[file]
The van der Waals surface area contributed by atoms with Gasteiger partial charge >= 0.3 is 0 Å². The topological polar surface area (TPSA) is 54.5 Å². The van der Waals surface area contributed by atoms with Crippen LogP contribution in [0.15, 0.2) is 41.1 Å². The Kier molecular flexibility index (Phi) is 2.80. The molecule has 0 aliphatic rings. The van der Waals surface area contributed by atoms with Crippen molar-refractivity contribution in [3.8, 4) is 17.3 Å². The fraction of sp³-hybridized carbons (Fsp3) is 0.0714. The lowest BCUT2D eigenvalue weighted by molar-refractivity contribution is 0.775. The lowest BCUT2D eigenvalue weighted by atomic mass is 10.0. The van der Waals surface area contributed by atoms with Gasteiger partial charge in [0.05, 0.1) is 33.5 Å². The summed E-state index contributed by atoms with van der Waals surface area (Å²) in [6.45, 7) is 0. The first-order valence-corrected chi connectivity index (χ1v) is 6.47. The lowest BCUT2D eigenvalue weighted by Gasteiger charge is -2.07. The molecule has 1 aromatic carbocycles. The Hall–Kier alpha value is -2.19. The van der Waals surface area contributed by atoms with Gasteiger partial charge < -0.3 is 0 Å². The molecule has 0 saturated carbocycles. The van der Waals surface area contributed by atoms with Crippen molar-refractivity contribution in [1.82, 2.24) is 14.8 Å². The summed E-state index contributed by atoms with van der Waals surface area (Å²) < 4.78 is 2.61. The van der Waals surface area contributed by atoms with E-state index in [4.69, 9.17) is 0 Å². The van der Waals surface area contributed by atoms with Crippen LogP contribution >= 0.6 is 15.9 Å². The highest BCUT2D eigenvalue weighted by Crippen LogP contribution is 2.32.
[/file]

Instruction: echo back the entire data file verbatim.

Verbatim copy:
The van der Waals surface area contributed by atoms with Gasteiger partial charge >= 0.3 is 0 Å². The topological polar surface area (TPSA) is 54.5 Å². The van der Waals surface area contributed by atoms with Crippen LogP contribution in [0.15, 0.2) is 41.1 Å². The Kier molecular flexibility index (Phi) is 2.80. The molecule has 0 aliphatic rings. The van der Waals surface area contributed by atoms with Crippen molar-refractivity contribution in [3.8, 4) is 17.3 Å². The fraction of sp³-hybridized carbons (Fsp3) is 0.0714. The lowest BCUT2D eigenvalue weighted by molar-refractivity contribution is 0.775. The lowest BCUT2D eigenvalue weighted by atomic mass is 10.0. The van der Waals surface area contributed by atoms with Gasteiger partial charge in [0.05, 0.1) is 33.5 Å². The summed E-state index contributed by atoms with van der Waals surface area (Å²) in [6.45, 7) is 0. The first-order valence-corrected chi connectivity index (χ1v) is 6.47. The lowest BCUT2D eigenvalue weighted by Gasteiger charge is -2.07. The molecule has 1 aromatic carbocycles. The Hall–Kier alpha value is -2.19. The van der Waals surface area contributed by atoms with Gasteiger partial charge < -0.3 is 0 Å². The molecule has 0 saturated carbocycles. The van der Waals surface area contributed by atoms with Crippen molar-refractivity contribution in [1.82, 2.24) is 14.8 Å². The summed E-state index contributed by atoms with van der Waals surface area (Å²) < 4.78 is 2.61. The van der Waals surface area contributed by atoms with E-state index in [4.69, 9.17) is 0 Å². The van der Waals surface area contributed by atoms with Crippen LogP contribution >= 0.6 is 15.9 Å². The highest BCUT2D eigenvalue weighted by Crippen LogP contribution is 2.32.